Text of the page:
A Dietetic Technician, Registered (DTR) is trained in food and nutrition and has met the educational, experiential and examination standards of the Commission on Dietetic Registration (CDR) of the Academy of Nutrition and Dietetics (AND). A Dietetic Technician, Registered (DTR) works under the supervision of a Registered Dietitian (RD) in many different settings, including medical facilities, hospitals, long-term care facilities, schools, home health care programs, research facilities, community programs, health clubs, and food companies.
Based on the setting in which a Dietetic Technician, Registered (DTR) works, job duties vary. The DTR works under the supervision of a Registered Dietitian (RD) and performs many hands-on duties with clients. Examples of some of the job duties of a DTR in various work settings include:
A good example of a Dietetic Technician, Registered (DTR) possesses these skills:
The Commission on Dietetic Registration (CDR) of the Academy of Nutrition and Dietetics (AND) mandates that all prospective Dietetic Technicians, Registered (DTR) complete a college-level dietetic technician educational program that meets one of the following requirements:
Classes that most DTR students will take include subject matter such as:
The practicum component of a DTR program is a minimum of 450 hours long and may be taken on a part-time or full-time basis, depending upon a student’s needs. Usually, the practicum instructor assigns a DTR student to a practicum facility.
To become certified as a Dietetic Technician, Registered (DTR) by the Commission on Dietetic Registration (CDR) of the Academy of Nutrition and Dietetics (AND), one must complete all education and experience requirements prior to sitting for the CDR Dietetic Technician, Registered Exam. Passing this exam confers the credentials DTR to a professional. Then, DTRs must check with the state in which they plan to work, as each state has its own licensure and/or certification requirements for DTRs. Some states do not require any licensure or certification for DTRs. Some of the state DTR licensure/certification laws are listed on this page published by the CDR. Once licensed and/or registered, DTRs must fulfill the continuing education requirements of their state (if required) and of the CDR.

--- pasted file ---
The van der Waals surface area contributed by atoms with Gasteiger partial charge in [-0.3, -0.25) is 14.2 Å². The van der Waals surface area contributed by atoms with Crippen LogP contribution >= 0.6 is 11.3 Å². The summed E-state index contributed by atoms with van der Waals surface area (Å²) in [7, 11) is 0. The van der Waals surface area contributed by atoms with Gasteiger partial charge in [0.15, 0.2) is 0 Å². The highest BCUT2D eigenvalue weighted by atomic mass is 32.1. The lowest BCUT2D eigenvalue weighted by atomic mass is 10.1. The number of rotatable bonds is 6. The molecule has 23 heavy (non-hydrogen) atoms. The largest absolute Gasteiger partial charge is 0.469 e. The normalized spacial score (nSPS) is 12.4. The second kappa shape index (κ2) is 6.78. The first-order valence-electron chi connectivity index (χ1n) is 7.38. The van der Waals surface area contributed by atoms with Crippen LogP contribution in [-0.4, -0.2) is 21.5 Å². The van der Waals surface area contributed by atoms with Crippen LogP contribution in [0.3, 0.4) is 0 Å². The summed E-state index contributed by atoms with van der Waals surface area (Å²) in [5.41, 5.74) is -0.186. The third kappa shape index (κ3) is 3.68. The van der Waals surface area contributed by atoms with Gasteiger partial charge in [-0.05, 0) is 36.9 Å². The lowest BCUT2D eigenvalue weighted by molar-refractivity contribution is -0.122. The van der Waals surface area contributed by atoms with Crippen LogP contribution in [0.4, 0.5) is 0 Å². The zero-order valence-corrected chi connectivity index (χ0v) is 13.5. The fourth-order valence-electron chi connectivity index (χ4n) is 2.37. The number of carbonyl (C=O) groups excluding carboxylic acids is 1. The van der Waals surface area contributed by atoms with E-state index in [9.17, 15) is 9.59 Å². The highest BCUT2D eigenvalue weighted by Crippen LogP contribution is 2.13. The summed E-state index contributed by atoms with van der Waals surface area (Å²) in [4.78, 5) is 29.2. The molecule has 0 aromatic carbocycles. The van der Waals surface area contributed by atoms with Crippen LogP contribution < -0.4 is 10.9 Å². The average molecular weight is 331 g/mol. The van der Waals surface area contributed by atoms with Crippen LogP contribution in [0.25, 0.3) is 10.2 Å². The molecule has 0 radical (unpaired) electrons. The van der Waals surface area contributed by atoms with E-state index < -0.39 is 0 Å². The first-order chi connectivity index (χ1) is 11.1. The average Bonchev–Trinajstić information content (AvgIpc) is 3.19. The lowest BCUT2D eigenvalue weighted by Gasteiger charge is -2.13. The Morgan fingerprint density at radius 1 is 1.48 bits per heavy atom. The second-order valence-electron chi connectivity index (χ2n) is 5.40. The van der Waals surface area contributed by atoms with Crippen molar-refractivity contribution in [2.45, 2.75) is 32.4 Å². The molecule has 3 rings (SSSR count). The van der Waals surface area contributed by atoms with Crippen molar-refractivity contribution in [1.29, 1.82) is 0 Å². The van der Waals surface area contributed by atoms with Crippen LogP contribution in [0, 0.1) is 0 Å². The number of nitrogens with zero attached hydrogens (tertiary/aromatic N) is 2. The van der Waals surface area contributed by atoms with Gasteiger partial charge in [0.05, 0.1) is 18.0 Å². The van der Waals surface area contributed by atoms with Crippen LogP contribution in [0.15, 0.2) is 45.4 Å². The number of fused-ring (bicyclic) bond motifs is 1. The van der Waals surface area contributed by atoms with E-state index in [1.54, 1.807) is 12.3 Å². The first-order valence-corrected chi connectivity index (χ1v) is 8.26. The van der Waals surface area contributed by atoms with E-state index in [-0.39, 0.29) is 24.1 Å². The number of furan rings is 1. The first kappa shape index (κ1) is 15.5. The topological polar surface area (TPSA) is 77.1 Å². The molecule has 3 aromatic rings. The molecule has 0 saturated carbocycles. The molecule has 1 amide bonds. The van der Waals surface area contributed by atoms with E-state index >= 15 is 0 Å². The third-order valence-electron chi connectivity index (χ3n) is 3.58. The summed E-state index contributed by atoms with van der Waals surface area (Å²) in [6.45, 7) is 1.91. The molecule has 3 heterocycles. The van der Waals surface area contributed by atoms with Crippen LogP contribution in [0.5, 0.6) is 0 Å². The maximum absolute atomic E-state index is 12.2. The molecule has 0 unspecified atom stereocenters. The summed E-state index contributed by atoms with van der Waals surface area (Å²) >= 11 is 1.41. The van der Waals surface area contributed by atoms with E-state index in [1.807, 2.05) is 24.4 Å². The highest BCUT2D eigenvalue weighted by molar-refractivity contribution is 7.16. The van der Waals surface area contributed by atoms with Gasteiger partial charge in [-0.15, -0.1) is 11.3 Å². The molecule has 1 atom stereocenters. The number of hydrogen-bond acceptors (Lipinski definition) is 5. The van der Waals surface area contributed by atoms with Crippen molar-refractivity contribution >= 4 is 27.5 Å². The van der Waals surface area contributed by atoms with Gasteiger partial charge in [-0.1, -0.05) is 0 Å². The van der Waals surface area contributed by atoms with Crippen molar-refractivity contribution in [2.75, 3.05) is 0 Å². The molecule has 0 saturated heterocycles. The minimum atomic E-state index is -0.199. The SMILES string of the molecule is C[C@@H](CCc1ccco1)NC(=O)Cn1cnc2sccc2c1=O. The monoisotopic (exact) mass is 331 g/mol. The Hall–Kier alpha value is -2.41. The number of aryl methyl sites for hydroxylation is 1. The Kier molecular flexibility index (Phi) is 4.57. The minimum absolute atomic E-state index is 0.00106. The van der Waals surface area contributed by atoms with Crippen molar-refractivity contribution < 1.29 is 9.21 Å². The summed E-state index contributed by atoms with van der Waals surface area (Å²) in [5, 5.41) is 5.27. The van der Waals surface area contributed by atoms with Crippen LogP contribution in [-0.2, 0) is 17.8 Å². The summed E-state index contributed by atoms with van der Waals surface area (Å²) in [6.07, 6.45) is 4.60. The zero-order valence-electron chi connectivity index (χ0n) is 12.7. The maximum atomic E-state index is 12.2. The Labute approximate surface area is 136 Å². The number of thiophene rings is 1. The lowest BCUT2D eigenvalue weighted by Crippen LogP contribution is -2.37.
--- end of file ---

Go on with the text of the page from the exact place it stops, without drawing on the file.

According to the U.S. Department of Labor’s Bureau of Labor Statistics (BLS), in May 2012 the average mean national salary for Dietetic Technicians was $28,680. Keep in mind that this statistic is just for Dietetic Technicians, and that sometimes those who hold DTR credentials from the CDR are paid higher than average salaries. The best paying industry in which Dietetic Technicians worked was in outpatient care centers, where they averaged a mean annual income of $34,880. The state that paid the highest mean annual wage to Dietetic Technicians was Missouri, where Dietetic Technicians earned an average of $42,310 annually.
The BLS projects that job growth for Dietetic Technicians, Registered (DTR) will be in the average range, from 10 to 19 percent, from 2010 to 2020. It is projected that there will be approximately 8100 job openings for DTR during this decade.